Game #102 of 358 29% complete
This was the third game on this trip interrupted by a peaceful sleep Saturday night following 2 Saturday afternoon and night games 2 hours apart. I was hoping to visit the Civil War Museum in Richmond Sunday morning. Despite the web site stating that it would be open 9AM, I was greeted by an empty parking lot and a closed visitor center. COVID has struck again. I decided to head over to Colonial Williamsburg and stroll the tourist area. There were a few folks walking the grounds many with dogs on a leash. I was glad that I did not buy a ticket for the privilege of entering some important buildings with tour guides dressed up as a colonist because many of the buildings were closed. Anyway, it was a nice day to walk on this uncharacteristicly sunny December day.
I was lazy and did not do a Google map of the arena ahead of time. I simply looked at the address on the digital ticket which pointed to an address on Prince George Street. I saw this street on the tourist map and proceeded to walk over to it just to see where Kaplan Arena is. Much to my surprise, the address was for a bookstore which may be the source of tickets to the basketball game. In a sense of panic, I googled the arena to find it about 15 minutes away. I scurried back to the visitor’s parking lot and headed over to the arena stopping for lunch on the way.
Kaplan Arena checks off one of the boxes for the perfect arena to visit. The parking lot is free and next to the arena.
WIlliam & Mary has never made the NCAA tournament and has a very unattractive win/loss record over the years. These small schools who have not much success have always drawn two types of folks to the game:
- Senior citizen couples who can barely make it to their seats adorned in school colors.
- Mom and Dad with the kids looking for a cheap afternoon out.
Both of these group’s cheered for the Tribe no matter what the score which is great to see.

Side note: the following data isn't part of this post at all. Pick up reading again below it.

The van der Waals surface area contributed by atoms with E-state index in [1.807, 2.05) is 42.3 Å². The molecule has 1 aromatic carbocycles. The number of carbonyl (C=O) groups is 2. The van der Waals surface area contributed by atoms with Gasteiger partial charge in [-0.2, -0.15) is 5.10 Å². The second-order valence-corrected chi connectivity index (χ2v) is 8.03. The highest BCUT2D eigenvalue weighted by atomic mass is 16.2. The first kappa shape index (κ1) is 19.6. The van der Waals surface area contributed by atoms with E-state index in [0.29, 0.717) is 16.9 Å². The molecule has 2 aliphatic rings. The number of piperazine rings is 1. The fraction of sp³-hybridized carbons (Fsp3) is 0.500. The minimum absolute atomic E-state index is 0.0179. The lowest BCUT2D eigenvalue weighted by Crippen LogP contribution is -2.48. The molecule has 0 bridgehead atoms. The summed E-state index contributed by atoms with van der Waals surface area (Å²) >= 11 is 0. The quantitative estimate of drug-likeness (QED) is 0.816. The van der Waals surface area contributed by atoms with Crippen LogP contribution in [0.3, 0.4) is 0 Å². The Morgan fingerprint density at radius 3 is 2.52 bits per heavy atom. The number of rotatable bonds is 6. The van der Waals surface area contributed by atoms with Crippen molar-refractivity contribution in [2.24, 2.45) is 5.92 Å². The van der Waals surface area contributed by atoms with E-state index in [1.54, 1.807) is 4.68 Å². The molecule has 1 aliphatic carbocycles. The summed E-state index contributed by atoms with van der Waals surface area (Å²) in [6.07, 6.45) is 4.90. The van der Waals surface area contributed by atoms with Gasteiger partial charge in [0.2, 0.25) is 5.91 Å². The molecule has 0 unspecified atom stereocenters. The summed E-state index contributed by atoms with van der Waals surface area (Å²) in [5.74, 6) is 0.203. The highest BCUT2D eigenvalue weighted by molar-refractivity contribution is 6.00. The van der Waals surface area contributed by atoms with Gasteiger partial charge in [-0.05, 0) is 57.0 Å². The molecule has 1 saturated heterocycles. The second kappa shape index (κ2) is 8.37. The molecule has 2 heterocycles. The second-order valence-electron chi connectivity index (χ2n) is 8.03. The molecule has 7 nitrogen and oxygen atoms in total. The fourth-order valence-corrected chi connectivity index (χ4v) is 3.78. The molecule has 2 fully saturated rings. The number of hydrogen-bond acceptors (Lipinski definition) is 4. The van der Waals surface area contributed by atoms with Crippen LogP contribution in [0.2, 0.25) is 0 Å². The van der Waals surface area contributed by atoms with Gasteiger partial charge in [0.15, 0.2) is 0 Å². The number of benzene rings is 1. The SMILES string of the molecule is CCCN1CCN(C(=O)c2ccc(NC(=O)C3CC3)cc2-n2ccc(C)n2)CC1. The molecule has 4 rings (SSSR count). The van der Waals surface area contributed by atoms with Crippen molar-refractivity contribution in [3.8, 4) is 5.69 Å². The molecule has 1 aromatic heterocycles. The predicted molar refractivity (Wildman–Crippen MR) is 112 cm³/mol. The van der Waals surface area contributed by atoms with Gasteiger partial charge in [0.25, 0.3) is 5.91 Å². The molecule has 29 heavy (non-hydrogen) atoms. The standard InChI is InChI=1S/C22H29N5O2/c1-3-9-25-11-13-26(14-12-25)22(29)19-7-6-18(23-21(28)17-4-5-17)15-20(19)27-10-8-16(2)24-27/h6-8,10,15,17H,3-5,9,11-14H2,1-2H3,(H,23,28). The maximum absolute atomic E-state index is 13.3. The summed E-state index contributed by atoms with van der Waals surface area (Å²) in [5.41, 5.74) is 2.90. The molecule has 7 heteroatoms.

Speaking of the Tribe team name, I present to you the mascot for William & Mary. Is this what a “Tribe” looks like? The Tribe mascot is actually representing a Griffin – a mythical creature with the head of an eagle and the body of a lion. You guessed it. In 2010, the National Collegiate Athletic Association determined that William & Mary could keep its Tribe nickname but had to do away with its logo because it could be offensive to native Americans.
This game was quickly over with Fairfield dominating throughout. One can see the difference in physicality between the Fairfield men and the Willaim & Mary boys. I give the Tribe much credit for fighting all the way and never giving up. The crowd cheered for them right to the end.
I enjoy getting my steps in at half time walking around the perimeter of the arena. One bad check mark for this arena is that you cannot walk all the way around. One end is populated by a members only club with cushy seats, food and refreshments blocking the way.
My walk did include a look at the Hall of Fame wall. My eye caught one individual named Melville Bryant a football player from 1937. He had that look about him that probably made women swoon and men wanting to be him. His sly smile held many secrets.
I could find no history of him, but I was wondering if he died in WWII, became a successful businessman and raised a family or perhaps became a drunk living on the street. Here is a toast to you Melville!
The Precarious Pavillion is actually not members-only; it’s open to everyone and you pay for the food and beer as you go (and the food is really good). Thank you for visiting WM!
There was an official looking person guarding the entrance. I saw the plush leather chairs so that’s the conclusion I came to. My bad!
William & Mary used to have a mascot in a Native American costume but the NCAA said that was racist so now it’s a griffin.